When to Permit Voice Recordings in Your Practice

December 2, 2015

Patients have many legitimate reasons for recording their doctor's visit. But before you say "yes" make sure to understand state and federal statutes.

Just because an activity is considered immoral, unethical, or illegal doesn't mean it isn't taking place. In medical clinics and hospitals across the nation, patients, doctors, families, and staff are covertly recording conversations, procedures, and daily happenings. And since this conduct is clandestine (not to mention ridiculously easy to do), it's impossible to estimate how common it actually is.

People have a variety of reasons for wanting to capture their interactions, especially when it comes to healthcare. There's always the possibility that someone wants to record evidence of patient abuse or neglect. But usually people's reasons are simpler than that. Patients or their advocates can be perplexed by explanations surrounding diagnoses, prescriptions, test results, or upcoming procedures, and they may simply want a recording to review for clarity following their appointment. Staff might be seeking digital documentation of unprofessional behavior or workplace safety concerns. And physicians could be surreptitiously tracking staff performance or patient demeanor.

Has it ever occurred to you that someone might be chronicling private conversations at your practice? Even if the possibility seems remote, it's prudent to contemplate in advance how you will deal with this activity should it ever come up. While state laws and federal legislation must always prevail, here are four other points to ponder:

1. Consider the risks.

Any activity that has a furtive tone to it is usually considered suspect. That includes recording other people without their knowledge or permission. Even if doing so is legal, it probably isn't right. If you feel compelled to secretly gather evidence of unprofessional, unpredictable, or unbecoming behavior, think again. You could be putting yourself and your practice at great risk. From a moral perspective, a face-to-face, witnessed conversation with another party about any concerns you have will likely trump an unauthorized surveillance recording. If you suspect that a patient or someone on your team is inappropriately using a recording device you must be prepared to confront that individual, even though by doing so you may be risking a relationship.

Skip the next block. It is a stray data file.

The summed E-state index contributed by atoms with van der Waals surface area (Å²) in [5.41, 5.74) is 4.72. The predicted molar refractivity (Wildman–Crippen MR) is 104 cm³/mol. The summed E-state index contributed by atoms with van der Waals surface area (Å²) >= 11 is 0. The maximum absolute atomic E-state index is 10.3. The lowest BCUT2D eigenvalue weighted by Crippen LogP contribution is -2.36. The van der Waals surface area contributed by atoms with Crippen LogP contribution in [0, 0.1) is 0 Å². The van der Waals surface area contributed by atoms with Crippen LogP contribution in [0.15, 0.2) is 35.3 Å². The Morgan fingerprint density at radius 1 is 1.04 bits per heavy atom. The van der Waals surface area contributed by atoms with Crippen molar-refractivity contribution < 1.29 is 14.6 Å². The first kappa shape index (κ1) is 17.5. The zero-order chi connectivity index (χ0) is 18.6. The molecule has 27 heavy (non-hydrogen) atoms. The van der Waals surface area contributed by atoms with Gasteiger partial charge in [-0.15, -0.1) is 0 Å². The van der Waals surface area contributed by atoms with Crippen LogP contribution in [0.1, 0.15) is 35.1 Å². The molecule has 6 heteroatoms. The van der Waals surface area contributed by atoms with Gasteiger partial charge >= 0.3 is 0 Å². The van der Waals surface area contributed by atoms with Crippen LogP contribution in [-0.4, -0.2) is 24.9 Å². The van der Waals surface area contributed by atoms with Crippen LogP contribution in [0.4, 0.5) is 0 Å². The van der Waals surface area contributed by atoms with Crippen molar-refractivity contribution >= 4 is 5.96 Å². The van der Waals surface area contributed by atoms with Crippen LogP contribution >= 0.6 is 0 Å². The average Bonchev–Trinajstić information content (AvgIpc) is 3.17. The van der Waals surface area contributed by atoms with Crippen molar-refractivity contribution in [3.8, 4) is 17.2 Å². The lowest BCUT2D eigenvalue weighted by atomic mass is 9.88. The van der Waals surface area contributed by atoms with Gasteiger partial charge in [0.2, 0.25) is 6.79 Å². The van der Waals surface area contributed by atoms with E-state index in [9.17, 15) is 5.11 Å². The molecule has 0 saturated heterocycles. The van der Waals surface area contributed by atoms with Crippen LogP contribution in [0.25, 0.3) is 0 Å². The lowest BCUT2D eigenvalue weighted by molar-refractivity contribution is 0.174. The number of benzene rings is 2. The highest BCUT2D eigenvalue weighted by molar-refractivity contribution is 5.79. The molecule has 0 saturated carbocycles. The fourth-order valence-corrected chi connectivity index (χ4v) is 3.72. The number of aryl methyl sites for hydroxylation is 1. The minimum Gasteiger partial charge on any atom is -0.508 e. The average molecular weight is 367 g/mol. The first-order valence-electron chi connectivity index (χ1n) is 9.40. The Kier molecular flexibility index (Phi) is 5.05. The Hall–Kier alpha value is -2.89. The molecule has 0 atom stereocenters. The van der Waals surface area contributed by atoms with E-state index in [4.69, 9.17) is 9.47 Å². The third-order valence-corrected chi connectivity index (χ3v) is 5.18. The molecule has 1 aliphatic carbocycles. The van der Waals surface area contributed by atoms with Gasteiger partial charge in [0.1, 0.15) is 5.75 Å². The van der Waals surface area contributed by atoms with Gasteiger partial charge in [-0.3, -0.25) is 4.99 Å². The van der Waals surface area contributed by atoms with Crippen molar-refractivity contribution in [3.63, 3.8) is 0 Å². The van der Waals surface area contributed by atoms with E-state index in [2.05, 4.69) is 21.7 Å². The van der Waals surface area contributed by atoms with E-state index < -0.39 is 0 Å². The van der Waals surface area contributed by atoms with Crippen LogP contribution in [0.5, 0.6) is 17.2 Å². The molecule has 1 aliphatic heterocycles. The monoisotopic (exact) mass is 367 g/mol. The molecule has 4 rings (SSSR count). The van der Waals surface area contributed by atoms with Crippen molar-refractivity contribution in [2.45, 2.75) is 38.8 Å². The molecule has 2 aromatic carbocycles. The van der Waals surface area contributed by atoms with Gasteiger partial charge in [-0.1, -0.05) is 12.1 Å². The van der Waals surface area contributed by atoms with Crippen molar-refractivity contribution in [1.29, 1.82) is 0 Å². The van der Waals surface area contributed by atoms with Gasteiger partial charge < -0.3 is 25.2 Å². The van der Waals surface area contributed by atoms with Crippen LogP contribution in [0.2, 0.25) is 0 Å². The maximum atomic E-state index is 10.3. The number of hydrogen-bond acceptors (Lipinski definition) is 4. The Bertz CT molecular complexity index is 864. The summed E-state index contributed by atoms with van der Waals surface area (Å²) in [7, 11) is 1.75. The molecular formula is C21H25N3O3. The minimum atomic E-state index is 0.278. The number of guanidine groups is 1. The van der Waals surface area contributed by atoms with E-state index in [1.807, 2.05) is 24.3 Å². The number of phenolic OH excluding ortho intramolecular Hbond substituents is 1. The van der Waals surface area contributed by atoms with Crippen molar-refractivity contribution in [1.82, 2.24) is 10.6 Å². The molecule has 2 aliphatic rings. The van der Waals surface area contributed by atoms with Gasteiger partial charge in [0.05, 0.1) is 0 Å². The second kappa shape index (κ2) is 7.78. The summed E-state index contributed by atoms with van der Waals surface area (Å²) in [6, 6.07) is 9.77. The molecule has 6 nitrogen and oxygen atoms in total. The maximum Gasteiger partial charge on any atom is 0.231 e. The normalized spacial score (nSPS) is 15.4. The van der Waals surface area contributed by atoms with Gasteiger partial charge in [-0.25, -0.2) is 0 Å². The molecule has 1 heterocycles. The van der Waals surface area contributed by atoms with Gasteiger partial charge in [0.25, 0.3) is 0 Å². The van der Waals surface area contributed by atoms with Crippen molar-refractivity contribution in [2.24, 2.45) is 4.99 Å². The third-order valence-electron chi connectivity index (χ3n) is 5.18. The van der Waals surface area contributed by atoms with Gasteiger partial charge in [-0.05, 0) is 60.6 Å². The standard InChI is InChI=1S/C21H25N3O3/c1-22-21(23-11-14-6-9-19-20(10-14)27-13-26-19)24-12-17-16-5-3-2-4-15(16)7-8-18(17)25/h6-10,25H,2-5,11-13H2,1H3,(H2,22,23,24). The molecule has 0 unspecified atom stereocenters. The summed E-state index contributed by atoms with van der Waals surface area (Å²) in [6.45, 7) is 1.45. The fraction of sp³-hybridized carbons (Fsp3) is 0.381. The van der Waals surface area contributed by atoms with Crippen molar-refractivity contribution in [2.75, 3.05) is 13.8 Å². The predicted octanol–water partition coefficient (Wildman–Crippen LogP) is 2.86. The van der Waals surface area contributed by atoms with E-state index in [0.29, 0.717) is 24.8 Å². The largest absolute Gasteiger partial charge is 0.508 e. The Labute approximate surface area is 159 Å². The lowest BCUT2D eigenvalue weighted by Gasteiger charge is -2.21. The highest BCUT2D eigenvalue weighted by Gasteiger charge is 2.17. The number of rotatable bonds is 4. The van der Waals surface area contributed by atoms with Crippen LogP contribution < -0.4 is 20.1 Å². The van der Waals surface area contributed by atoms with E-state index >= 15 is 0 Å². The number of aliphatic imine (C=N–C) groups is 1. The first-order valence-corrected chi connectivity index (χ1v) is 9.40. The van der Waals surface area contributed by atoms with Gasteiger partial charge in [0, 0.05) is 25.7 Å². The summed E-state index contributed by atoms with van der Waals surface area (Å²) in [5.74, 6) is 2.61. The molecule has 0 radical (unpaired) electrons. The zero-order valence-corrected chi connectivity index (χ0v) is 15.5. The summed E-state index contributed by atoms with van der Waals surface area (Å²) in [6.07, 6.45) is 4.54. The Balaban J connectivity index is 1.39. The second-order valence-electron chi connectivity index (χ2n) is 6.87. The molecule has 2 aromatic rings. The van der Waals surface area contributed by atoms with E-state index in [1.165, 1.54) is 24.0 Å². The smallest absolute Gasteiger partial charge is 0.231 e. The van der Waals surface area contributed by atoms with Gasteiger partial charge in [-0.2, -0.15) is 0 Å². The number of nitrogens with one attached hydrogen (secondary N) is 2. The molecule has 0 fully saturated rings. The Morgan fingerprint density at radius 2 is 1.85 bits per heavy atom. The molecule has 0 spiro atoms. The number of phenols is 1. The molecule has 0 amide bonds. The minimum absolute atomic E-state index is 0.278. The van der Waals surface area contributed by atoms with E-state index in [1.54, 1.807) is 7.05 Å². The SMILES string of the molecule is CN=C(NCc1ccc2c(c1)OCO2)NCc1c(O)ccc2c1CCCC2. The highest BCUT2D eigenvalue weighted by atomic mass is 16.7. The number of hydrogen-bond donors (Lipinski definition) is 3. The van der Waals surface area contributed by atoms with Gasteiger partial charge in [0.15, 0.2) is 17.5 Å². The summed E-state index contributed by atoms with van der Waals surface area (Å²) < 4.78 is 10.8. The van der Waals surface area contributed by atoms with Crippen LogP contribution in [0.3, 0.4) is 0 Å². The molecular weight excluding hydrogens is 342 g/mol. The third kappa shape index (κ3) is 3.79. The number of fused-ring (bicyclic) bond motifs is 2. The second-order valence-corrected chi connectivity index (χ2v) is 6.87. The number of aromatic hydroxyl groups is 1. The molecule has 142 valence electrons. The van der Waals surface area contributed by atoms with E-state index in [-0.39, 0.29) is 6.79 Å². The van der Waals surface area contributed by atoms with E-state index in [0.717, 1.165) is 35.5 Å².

2. Get good advice.

There are at least three resources you should consult to help you figure out how to handle unwelcome or unexpected recordings: a medico-legal professional, an experienced colleague, and someone you trust who's under the age of 30. The medico-legal professional will be in a position to advise you on the ins and outs of the overarching rules and regulations in your jurisdiction. Your medical colleague will be able to listen to your concerns and work through the pros and cons of whether the recording is appropriate and in your best interest. And the person under 30? They'll be able to provide you with a fresh perspective about current communication trends and the expectations of a younger generation. Taking all three viewpoints into account will enable you to make an informed decision about the best course of action.

3. Welcome the possibility.

You may want to take a pre-emptive approach to the inevitability of being recorded. Why not be transparent about your level of willingness to share certain instructions or basic diagnostic information on recording devices - especially when patients ask your permission to enhance their understanding? Refusing to cooperate under those circumstances could raise red flags. You could be even more proactive by actually inviting patients to record confusing or complicated information before they even ask. If you want to get really high-tech, you may want to pre-record some standard explanations for common procedures, tests, and medications which can then be sent to patients via e-mail or text message as an MP3 recording. You could also forward customized voice memos to patients if you have the time and electronic expertise to do so.

4. Think about innocent bystanders.

While you and another party may agree to have a recorded conversation, you must always be mindful of other people whose voices or images may inadvertently be taped. This is entirely unacceptable. And if you have recording equipment in your waiting room as a security precaution, for example, you owe it to visitors to alert them to the fact the area is being monitored. Straightforward signage posted on the waiting room wall should cover that concern. It is neither professional nor appropriate for innocent bystanders to be unknowingly caught in the electronic crossfire of anyone's hidden cameras and microphones.

Privacy is swiftly becoming a thing of the past, and it's common knowledge that nearly every move we make is being watched. Still, you get to demonstrate respect to your patients and colleagues by being aware of the possibility of covert recordings and alerting people to your own policies, procedures, and limitations around capturing conversations and activities in your practice.

Sue Jacquesis The Civility CEO®, a veteran forensic medical investigator turned corporate civility expert, keynote speaker, and author. Jacques helps individuals, businesses, and medical practices gain confidence, earn respect, and prosper through professionalism. She may be reached at info@thecivilityceo.com.